He credits his own therapy -- which he said the British press has characterized as him being in a "Cult of Psychotherapy" -- with helping him to come to terms not only with his military experience, but also with his childhood in the spotlight and the trauma of losing his mother.
"In society at large, we are not exactly encouraged to grieve, and I think that's a real problem. It's seen as weakness," Harry said. "I, though this book, have never been the most vulnerable I have ever been in my life, and I've never felt stronger."
He said that he believes everyone is walking around with walls of trauma around them obscuring their view of the world, and that if therapy can help to clear any of that away, it is so valuable.
Harry said that when it comes to the British press and their seemingly relentless coverage of him and his wife, he thinks that he's seen as a "threat" to the institution, because he's a one-time insider who has an understanding of how it all works.
He said he came to this realization when there was relentless coverage of him and Meghan during the first year of lockdown when they "said literally nothing" from their new home in California.
Comparing it to the relentless coverage of his mother, Princess Diana, Harry said, "Look, they always knew that my wife was going to leave because of the way they were abusing her. But I think the most embarrassing thing is I decided to leave with her."
Pressed by Colbert, he also acknowledged that the audiences of this type of material also carry some culpability, even if unknowingly. "We click on photographs without really considering how that photograph was taken and the story behind that photograph; especially with someone's kids," he said.
In the depths of the attacks on Meghan, Harry admitted that he became "obsessed," trying to see how the tabloids -- and thus the public -- perceived his wife in his ongoing efforts to fix it. Realizing it had gone too far, he said that he weaned himself from this addiction.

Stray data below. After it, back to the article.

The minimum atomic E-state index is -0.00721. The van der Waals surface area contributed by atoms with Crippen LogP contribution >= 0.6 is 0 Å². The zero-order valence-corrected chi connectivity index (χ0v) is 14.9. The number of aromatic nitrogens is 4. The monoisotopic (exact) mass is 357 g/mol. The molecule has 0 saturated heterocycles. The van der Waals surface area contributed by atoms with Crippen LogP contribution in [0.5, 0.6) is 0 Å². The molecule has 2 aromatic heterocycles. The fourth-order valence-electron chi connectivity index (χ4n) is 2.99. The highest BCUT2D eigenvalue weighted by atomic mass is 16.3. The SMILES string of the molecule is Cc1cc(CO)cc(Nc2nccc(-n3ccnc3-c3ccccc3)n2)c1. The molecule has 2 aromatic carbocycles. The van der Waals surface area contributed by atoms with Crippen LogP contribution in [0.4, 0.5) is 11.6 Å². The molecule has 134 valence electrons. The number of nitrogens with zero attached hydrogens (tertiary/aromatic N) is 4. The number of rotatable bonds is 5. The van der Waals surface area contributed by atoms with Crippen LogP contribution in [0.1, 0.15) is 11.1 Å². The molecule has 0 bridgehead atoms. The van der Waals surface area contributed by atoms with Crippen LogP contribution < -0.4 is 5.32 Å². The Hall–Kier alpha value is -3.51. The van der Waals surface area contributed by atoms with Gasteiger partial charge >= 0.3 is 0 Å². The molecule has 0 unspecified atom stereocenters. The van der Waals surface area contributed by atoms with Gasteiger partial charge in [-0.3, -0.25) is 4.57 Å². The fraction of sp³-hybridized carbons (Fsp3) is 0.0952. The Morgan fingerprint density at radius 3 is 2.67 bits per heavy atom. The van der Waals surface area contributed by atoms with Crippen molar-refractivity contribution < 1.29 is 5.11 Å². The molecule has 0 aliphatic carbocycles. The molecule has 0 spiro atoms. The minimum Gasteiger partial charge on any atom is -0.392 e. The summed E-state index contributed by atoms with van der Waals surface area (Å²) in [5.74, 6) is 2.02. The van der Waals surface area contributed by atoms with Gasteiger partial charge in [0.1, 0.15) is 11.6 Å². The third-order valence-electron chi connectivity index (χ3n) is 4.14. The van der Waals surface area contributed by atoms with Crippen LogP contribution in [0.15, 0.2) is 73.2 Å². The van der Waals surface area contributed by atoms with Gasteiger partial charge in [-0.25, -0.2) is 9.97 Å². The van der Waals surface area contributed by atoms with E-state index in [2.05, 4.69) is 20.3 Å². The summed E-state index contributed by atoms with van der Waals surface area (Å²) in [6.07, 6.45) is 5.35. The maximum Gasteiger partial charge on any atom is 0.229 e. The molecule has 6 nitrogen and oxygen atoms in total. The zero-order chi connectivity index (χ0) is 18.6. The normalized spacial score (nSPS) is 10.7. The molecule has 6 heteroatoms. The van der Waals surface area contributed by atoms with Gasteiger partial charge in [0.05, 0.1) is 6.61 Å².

"Now I have a digital diet," he explained. "As much as I worry about what I put in my mouth, I worry about what I put through my eyes as well. And my life is so much better for it."
After a lot of serious talk, Colbert awkwardly transitioned into the story in the book about Harry getting frostnip on a very intimate part of his person. Even Harry had to acknowledge the abruptness of the transition: "We’ve taken quite a leap from grief and trauma to my todger."
What followed was a deeply awkward discussion that included an impressive list of alternate terms for a certain body part that dare not speak its real name because it makes people feel all weird and stuff. You can check out all the todger talk at the tail end of the extended interview above.
If you or someone you know is struggling with depression or has had thoughts of harming themselves or taking their own life, get help. The National Suicide Prevention Lifeline (just dial 988) provides 24/7, free, confidential support for people in distress.